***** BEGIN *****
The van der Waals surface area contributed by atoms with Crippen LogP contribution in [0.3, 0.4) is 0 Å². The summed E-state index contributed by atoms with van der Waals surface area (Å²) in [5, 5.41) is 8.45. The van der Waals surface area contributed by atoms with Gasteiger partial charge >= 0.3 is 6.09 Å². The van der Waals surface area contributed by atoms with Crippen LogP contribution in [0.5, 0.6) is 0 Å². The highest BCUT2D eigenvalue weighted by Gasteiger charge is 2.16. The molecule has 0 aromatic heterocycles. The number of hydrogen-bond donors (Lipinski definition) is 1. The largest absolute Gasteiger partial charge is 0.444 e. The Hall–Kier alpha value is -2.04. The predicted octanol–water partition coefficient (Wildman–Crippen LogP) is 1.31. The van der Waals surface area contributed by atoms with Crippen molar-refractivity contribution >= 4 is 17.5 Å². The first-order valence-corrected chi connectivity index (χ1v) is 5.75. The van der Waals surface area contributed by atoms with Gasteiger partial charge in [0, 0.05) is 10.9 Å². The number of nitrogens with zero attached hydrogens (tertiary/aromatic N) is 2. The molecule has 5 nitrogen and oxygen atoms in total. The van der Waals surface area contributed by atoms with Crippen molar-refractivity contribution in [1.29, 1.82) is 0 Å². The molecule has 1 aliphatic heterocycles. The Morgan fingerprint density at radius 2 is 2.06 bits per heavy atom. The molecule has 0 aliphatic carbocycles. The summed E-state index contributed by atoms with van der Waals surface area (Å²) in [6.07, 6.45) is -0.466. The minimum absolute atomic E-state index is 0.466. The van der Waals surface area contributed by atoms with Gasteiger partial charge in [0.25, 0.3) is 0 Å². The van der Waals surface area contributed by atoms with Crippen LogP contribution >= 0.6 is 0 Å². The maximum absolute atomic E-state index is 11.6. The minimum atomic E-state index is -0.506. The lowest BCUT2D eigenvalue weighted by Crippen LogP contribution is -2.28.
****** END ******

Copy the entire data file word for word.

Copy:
The van der Waals surface area contributed by atoms with Crippen LogP contribution in [0.3, 0.4) is 0 Å². The summed E-state index contributed by atoms with van der Waals surface area (Å²) in [5, 5.41) is 8.45. The van der Waals surface area contributed by atoms with Gasteiger partial charge >= 0.3 is 6.09 Å². The van der Waals surface area contributed by atoms with Crippen LogP contribution in [0.5, 0.6) is 0 Å². The highest BCUT2D eigenvalue weighted by Gasteiger charge is 2.16. The molecule has 0 aromatic heterocycles. The number of hydrogen-bond donors (Lipinski definition) is 1. The largest absolute Gasteiger partial charge is 0.444 e. The Hall–Kier alpha value is -2.04. The predicted octanol–water partition coefficient (Wildman–Crippen LogP) is 1.31. The van der Waals surface area contributed by atoms with Crippen molar-refractivity contribution >= 4 is 17.5 Å². The first-order valence-corrected chi connectivity index (χ1v) is 5.75. The van der Waals surface area contributed by atoms with Gasteiger partial charge in [0, 0.05) is 10.9 Å². The number of nitrogens with zero attached hydrogens (tertiary/aromatic N) is 2. The molecule has 5 nitrogen and oxygen atoms in total. The van der Waals surface area contributed by atoms with Crippen molar-refractivity contribution in [1.29, 1.82) is 0 Å². The molecule has 1 aliphatic heterocycles. The Morgan fingerprint density at radius 2 is 2.06 bits per heavy atom. The molecule has 0 aliphatic carbocycles. The summed E-state index contributed by atoms with van der Waals surface area (Å²) in [6.07, 6.45) is -0.466. The minimum absolute atomic E-state index is 0.466. The van der Waals surface area contributed by atoms with Gasteiger partial charge in [0.25, 0.3) is 0 Å². The van der Waals surface area contributed by atoms with Crippen LogP contribution >= 0.6 is 0 Å². The maximum absolute atomic E-state index is 11.6. The minimum atomic E-state index is -0.506. The lowest BCUT2D eigenvalue weighted by Crippen LogP contribution is -2.28.